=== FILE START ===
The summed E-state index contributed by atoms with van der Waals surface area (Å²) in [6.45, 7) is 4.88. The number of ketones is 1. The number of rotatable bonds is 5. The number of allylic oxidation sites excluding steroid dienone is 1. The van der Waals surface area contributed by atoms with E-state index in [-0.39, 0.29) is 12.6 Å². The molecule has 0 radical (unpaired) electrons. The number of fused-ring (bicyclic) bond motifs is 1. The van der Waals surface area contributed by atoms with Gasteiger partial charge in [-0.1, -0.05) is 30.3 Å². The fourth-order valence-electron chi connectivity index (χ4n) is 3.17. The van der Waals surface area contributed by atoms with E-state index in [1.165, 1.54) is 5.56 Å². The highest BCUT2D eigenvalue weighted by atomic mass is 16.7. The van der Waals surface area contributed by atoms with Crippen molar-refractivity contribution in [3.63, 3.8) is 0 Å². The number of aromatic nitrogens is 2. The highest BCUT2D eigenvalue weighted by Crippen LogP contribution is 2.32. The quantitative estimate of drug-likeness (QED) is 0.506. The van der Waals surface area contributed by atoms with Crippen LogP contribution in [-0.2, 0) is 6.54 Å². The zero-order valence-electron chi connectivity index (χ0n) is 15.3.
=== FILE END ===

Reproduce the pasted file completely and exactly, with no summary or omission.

The summed E-state index contributed by atoms with van der Waals surface area (Å²) in [6.45, 7) is 4.88. The number of ketones is 1. The number of rotatable bonds is 5. The number of allylic oxidation sites excluding steroid dienone is 1. The van der Waals surface area contributed by atoms with E-state index in [-0.39, 0.29) is 12.6 Å². The molecule has 0 radical (unpaired) electrons. The number of fused-ring (bicyclic) bond motifs is 1. The van der Waals surface area contributed by atoms with Gasteiger partial charge in [-0.1, -0.05) is 30.3 Å². The fourth-order valence-electron chi connectivity index (χ4n) is 3.17. The van der Waals surface area contributed by atoms with E-state index in [1.165, 1.54) is 5.56 Å². The highest BCUT2D eigenvalue weighted by atomic mass is 16.7. The van der Waals surface area contributed by atoms with Crippen molar-refractivity contribution in [3.63, 3.8) is 0 Å². The number of aromatic nitrogens is 2. The highest BCUT2D eigenvalue weighted by Crippen LogP contribution is 2.32. The quantitative estimate of drug-likeness (QED) is 0.506. The van der Waals surface area contributed by atoms with Crippen LogP contribution in [-0.2, 0) is 6.54 Å². The zero-order valence-electron chi connectivity index (χ0n) is 15.3.